• The South,  Hunting

    The Off Button

    The pair had come back. When mallards return to a recently rejected decoy spread, they usually coast right in without circling, but these aren’t mallards. The birds circle again and pull off in almost exactly the same pattern they did when they initially vetoed my presentation. I have a rule that once a duck responds to a call, I need to continue calling or risk losing interest, so I let the déjà vu continue to play out. Two or three false approaches, and they finally break the mold and cut back towards the decoys rather than away.

  • Bookshelf,  Hunting

    Horn of the Hunter, Robert C. Ruark

    “The hunter’s horn sounds early for some, later for others. For some unfortunates, poisoned by city sidewalks and sentenced to a cement jungle more horrifying that anything to be found in Tanganyika, the horn of the hunter never winds at all. But deep in the gut of most men is buried the involuntary response to the hunter’s horn, a prickle of the nape hairs, an acceleration of the pulse, an atavistic memory of their forefathers, who killed first with stone, and then with club, and then with spear, and then with bow, and then with gun, and finally with formulae.”– Robert Ruark

  • Hunting,  Beyond the Mason-Dixon

    Wigeon Point

    An October blizzard sweeping across the North Dakota prairie could not keep three South Carolina waterfowlers from making their annual hunting trip. For hunter Matt McCaskill this trip would allow him to mark a special duck off his bucket list.

  • Hunting,  Beyond the Mason-Dixon

    Teddy Roosevelt and The Montana “Incident”

    In 1889 a book was published titled The Wilderness Hunter, written by future president and avid sportsman Theodore Roosevelt. It told of his life and sporting adventures in the American West some eighteen years before becoming president. In the the book one story stands out among the others and its one that you might not expect to find in a book written by a future president.

  • Hunting,  Lifestyle

    Arno Bernard Knives

    I love collecting handmade sporting equipment like knives, fly rods, guns, etc. I look at these things as functional works of art and nice pieces can be passed down as heirlooms for generations. I especially like collecting fine, handmade knives. I recently purchased an Arno Bernard handmade knife and I am impressed by the fit, materials and beauty of the newest piece in my collection.

  • Hunting,  Lifestyle

    The “Euro” Pointer

    History reveals that this bird dog should be renamed to show its true countries of origin. Let us start with the origin of the Pointer. Just because “English” is in the description, it does not mean the dog originated in England. The English will probably tell you, yes, citing the old British policy to “Make the world England.” Think more along the lines such as the canine was “created” or refined on the British Isle. If an English Pointer could speak, it would tell you the same thing in a profound British accent. To their owners, we can refer to them as English Sympathizers, the Pointer is the unquestioned aristocrat…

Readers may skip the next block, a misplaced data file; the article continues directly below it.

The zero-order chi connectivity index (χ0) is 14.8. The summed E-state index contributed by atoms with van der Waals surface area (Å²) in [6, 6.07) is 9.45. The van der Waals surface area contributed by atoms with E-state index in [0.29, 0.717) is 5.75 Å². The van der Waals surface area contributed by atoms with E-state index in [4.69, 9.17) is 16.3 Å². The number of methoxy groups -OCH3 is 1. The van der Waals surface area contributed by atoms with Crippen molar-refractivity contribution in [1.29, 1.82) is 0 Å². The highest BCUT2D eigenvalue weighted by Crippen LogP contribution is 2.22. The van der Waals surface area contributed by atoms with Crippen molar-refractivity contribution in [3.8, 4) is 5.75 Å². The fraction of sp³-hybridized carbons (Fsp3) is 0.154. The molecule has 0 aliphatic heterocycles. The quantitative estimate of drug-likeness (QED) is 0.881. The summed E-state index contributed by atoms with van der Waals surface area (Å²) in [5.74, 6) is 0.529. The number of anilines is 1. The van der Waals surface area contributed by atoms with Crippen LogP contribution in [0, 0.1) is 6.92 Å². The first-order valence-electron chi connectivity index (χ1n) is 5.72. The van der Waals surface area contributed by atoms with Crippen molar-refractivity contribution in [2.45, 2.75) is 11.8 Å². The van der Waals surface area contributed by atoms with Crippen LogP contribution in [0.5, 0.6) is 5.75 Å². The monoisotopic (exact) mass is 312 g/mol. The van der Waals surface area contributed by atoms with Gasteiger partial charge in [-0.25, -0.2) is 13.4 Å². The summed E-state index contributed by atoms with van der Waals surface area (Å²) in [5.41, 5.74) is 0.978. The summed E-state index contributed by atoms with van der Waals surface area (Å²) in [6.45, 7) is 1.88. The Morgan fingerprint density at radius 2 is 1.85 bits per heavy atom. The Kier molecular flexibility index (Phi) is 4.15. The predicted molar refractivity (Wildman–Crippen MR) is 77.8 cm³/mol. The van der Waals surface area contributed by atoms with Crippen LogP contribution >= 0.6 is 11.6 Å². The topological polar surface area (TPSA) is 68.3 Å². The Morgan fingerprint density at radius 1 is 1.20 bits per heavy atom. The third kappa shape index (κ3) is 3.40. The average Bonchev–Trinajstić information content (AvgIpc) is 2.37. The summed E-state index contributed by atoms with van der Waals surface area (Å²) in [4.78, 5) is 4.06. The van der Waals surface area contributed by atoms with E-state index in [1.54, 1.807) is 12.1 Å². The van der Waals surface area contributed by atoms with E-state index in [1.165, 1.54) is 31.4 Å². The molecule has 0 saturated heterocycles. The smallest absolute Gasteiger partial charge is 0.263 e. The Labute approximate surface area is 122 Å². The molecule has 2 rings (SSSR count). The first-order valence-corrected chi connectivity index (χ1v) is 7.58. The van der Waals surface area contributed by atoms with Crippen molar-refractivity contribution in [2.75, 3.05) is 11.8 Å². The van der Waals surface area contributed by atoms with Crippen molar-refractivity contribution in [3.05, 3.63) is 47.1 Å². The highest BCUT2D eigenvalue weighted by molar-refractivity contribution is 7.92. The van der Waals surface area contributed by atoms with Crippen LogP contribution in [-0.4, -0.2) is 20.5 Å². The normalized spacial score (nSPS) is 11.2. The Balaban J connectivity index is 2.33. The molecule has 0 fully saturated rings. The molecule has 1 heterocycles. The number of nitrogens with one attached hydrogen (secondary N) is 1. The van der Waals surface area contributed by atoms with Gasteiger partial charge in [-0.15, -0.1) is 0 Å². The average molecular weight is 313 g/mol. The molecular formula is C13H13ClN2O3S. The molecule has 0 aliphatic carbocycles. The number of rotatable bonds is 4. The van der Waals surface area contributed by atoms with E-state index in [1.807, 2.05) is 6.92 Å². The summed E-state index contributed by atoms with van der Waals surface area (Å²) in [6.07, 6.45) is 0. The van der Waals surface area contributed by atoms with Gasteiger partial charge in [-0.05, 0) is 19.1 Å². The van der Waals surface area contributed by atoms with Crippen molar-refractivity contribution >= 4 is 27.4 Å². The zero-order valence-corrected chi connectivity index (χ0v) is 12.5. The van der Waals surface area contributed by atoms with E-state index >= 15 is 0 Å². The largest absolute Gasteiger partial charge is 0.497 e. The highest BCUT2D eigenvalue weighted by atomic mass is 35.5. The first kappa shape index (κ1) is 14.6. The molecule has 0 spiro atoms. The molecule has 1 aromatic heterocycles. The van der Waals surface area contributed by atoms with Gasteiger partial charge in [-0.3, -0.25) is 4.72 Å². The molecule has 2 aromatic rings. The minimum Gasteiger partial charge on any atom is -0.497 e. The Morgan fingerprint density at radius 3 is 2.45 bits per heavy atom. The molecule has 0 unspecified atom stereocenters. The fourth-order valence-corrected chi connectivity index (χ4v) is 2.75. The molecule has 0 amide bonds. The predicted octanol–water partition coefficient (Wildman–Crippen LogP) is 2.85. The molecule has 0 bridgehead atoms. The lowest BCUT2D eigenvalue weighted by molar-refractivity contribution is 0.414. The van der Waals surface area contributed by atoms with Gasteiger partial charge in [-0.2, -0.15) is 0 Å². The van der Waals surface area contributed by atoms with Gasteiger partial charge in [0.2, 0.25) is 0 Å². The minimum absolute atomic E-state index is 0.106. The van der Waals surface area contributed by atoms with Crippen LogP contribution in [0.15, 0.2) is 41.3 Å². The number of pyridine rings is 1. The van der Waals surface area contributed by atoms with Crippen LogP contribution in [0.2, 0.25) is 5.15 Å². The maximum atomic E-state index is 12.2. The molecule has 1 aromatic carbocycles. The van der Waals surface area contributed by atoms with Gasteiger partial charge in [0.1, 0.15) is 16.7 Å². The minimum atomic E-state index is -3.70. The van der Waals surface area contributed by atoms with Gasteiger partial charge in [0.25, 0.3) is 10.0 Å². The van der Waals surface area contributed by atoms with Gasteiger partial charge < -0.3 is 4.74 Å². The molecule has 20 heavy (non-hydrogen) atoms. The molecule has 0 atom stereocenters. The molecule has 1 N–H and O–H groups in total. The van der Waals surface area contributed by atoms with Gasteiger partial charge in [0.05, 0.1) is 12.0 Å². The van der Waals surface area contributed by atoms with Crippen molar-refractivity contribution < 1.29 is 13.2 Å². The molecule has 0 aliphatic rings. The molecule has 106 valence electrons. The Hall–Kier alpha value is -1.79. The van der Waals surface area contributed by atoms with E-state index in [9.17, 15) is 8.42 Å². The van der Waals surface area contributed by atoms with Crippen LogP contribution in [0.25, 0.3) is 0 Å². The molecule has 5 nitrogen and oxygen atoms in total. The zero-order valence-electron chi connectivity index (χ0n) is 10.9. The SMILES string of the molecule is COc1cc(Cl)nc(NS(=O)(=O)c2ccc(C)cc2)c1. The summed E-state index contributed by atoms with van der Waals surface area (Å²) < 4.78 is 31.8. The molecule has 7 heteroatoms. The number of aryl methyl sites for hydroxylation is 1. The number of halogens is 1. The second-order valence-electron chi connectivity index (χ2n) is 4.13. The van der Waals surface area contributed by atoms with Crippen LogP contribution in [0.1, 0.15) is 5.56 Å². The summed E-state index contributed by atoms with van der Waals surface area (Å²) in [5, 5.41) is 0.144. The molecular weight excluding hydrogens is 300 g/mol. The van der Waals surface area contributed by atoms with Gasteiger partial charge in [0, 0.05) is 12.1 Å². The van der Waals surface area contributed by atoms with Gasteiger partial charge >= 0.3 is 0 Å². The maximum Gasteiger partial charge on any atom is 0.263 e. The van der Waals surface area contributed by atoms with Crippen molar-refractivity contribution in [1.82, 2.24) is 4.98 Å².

• Bookshelf,  Hunting,  Lifestyle

    African Game Trails, Theodore Roosevelt

    African Game Trails is written by Theodore Roosevelt and is an account of a safari he took with his son Kermit in East Africa starting out in March of 1909 sailing from New York and ending in Khartoum in March of 1910.  The purpose of this expedition was to collect birds, mammals, reptiles, plants, and especially specimens of big game for The National Museum at Washington, the Smithsonian, and the American Museum of Natural History, New York.  The game mounts from this expedition are on display to this day at these museums.  The other members of the main party included Surgeon-Lieut. Col. Edgar A Mearns, U.S.A, retired; Mr. Edmund Heller,…

  • Hunting,  Beyond the Mason-Dixon

    Of Impala and Dogs

    I knew the shot was good, but as I watched the impala ram run into the thick tangle of trees and brush like nothing had happened, my heart sank. Cape buffalo, kudu, and puku all noticed the .300 Swift A-frame I sent their way, but not this impala. “It’s going to be fine,” my professional hunter, Strang Middleton, assured me as I lowered my rifle. “My dogs will find him.”